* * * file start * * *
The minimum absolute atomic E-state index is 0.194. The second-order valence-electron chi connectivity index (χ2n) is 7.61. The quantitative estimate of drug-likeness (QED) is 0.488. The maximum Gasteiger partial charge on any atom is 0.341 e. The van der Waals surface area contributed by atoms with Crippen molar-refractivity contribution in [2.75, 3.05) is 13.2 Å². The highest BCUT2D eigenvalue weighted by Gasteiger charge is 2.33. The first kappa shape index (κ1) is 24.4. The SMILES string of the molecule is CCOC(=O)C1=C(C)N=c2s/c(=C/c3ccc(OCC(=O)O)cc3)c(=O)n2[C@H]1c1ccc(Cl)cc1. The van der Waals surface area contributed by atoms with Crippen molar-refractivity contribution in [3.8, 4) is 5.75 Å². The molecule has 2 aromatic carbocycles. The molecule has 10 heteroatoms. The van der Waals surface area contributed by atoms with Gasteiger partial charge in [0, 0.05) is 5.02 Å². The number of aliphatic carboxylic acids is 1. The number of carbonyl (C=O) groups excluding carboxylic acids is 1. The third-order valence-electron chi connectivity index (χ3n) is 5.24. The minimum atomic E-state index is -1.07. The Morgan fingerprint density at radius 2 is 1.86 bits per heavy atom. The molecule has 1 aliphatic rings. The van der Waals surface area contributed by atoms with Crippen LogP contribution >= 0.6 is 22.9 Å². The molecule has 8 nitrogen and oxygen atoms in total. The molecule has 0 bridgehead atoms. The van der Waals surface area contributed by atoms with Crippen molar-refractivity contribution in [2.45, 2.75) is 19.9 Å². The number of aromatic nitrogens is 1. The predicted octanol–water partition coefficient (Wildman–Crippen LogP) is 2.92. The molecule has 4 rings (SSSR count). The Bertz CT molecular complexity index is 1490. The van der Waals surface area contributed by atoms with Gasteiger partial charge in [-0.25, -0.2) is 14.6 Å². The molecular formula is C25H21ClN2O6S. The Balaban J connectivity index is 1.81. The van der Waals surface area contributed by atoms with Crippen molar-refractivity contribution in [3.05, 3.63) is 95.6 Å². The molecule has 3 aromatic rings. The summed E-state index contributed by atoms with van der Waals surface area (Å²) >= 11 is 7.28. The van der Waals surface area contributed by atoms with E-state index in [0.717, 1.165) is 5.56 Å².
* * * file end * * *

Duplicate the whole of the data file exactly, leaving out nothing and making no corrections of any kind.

The minimum absolute atomic E-state index is 0.194. The second-order valence-electron chi connectivity index (χ2n) is 7.61. The quantitative estimate of drug-likeness (QED) is 0.488. The maximum Gasteiger partial charge on any atom is 0.341 e. The van der Waals surface area contributed by atoms with Crippen molar-refractivity contribution in [2.75, 3.05) is 13.2 Å². The highest BCUT2D eigenvalue weighted by Gasteiger charge is 2.33. The first kappa shape index (κ1) is 24.4. The SMILES string of the molecule is CCOC(=O)C1=C(C)N=c2s/c(=C/c3ccc(OCC(=O)O)cc3)c(=O)n2[C@H]1c1ccc(Cl)cc1. The van der Waals surface area contributed by atoms with Crippen molar-refractivity contribution in [3.8, 4) is 5.75 Å². The molecule has 2 aromatic carbocycles. The molecule has 10 heteroatoms. The van der Waals surface area contributed by atoms with Gasteiger partial charge in [0, 0.05) is 5.02 Å². The number of aliphatic carboxylic acids is 1. The number of carbonyl (C=O) groups excluding carboxylic acids is 1. The third-order valence-electron chi connectivity index (χ3n) is 5.24. The minimum atomic E-state index is -1.07. The Morgan fingerprint density at radius 2 is 1.86 bits per heavy atom. The molecule has 1 aliphatic rings. The van der Waals surface area contributed by atoms with Crippen LogP contribution >= 0.6 is 22.9 Å². The molecule has 8 nitrogen and oxygen atoms in total. The molecule has 0 bridgehead atoms. The van der Waals surface area contributed by atoms with Crippen molar-refractivity contribution in [2.45, 2.75) is 19.9 Å². The number of aromatic nitrogens is 1. The predicted octanol–water partition coefficient (Wildman–Crippen LogP) is 2.92. The molecule has 4 rings (SSSR count). The Bertz CT molecular complexity index is 1490. The van der Waals surface area contributed by atoms with Gasteiger partial charge in [-0.25, -0.2) is 14.6 Å². The molecular formula is C25H21ClN2O6S. The Balaban J connectivity index is 1.81. The van der Waals surface area contributed by atoms with Crippen molar-refractivity contribution in [3.05, 3.63) is 95.6 Å². The molecule has 3 aromatic rings. The summed E-state index contributed by atoms with van der Waals surface area (Å²) >= 11 is 7.28. The van der Waals surface area contributed by atoms with E-state index in [0.717, 1.165) is 5.56 Å².